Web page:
The quality of air greatly affects the quality of life. As climate change becomes more of a serious threat nowadays, environmental monitoring has played a vital role in helping Australians make a conscious effort to reduce their negative impact on our planet. While Australia and most of its cities enjoy better air quality than in other countries, air pollution is still a major concern. Environmental Justice Australia notes that “almost 5,000 Australians die from exposure to air pollution each year.” Others suffer from stroke, heart disease, and asthma.
Aussies think of air quality today as something essential that one would go as far as asking “Is there an air quality monitor near me?” While the Government is taking important steps to improve its laws in protecting the environment, citizens are also reminded to be conscious of the factors that contribute to air pollution and how this can be made better.
It’s an obvious fact that gets overlooked very often – driving is a leading cause of air pollution. Air quality analyzers installed in major cities show that motor vehicle emissions are a major factor. In an article from Allianz on air pollution and health, 75 percent of air pollution comes from motor vehicles. This is further exacerbated by cars that have very poor exhaust emissions. Some ways to lessen the impact is to use public transport, ride a bike, or walk if your destination is not very far from your location.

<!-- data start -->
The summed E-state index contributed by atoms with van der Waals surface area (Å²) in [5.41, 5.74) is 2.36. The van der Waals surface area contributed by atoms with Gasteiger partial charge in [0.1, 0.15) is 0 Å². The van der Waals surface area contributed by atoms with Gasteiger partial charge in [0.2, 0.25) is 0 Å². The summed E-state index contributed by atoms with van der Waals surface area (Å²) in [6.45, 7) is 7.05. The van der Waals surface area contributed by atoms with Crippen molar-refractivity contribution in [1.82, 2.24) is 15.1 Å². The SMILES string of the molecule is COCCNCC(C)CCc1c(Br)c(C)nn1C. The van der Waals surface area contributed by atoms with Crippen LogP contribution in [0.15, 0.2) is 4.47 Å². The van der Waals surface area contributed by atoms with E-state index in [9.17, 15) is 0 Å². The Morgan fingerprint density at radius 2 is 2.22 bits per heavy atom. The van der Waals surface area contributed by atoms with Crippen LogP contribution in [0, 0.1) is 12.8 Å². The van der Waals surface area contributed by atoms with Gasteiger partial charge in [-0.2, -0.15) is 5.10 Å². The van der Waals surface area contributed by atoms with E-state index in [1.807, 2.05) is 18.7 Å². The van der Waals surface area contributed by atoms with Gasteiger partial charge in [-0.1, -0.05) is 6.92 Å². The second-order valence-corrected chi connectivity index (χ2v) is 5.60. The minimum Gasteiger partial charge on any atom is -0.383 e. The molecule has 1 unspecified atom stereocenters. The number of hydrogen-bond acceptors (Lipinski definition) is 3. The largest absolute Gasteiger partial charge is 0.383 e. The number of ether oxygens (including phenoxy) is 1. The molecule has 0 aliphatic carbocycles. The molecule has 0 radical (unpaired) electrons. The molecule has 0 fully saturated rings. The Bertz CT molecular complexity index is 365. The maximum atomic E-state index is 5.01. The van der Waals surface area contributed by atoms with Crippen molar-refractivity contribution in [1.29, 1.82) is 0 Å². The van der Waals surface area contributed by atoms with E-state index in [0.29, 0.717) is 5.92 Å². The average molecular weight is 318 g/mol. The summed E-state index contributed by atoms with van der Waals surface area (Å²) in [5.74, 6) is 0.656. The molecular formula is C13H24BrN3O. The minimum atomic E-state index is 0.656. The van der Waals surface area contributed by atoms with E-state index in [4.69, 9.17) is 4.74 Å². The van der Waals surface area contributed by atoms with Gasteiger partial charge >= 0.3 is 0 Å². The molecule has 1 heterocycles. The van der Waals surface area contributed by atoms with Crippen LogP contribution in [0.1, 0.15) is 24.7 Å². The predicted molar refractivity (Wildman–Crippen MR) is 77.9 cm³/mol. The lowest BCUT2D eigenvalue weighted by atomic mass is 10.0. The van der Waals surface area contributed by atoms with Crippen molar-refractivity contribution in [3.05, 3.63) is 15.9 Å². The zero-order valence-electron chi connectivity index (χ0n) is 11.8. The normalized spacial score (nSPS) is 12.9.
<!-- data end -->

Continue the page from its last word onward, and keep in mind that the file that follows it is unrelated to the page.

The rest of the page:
Today’s generation of Aussies may no longer remember this, but there was a time when burning trash in concrete incinerators was commonplace. These used to be a staple in every backyard and homeowners would usually burn their trash on this chimney-like structure. Burning rubbish has been considered highly toxic and dangerous leading to its ban in the 1980s. Today it is rarely practiced as environmental monitoring improved over the decades.
The Australian continent is a giant desert mixed with lush forests. These characteristics make the country vulnerable to dust storms and bushfires. In 2020 alone, states like Queensland, Victoria, and New South Wales have been ravaged by dust storms and a deadly bushfire that destroyed communities. When these types of calamities strike, air quality plummets, forcing people to wear N95 masks to filter dangerous PM2.5 particles. This has also prompted the public to invest in their own environmental monitoring devices. Whilst the country generally enjoys good air quality, the circumstances make Aussies more cautious and prepared.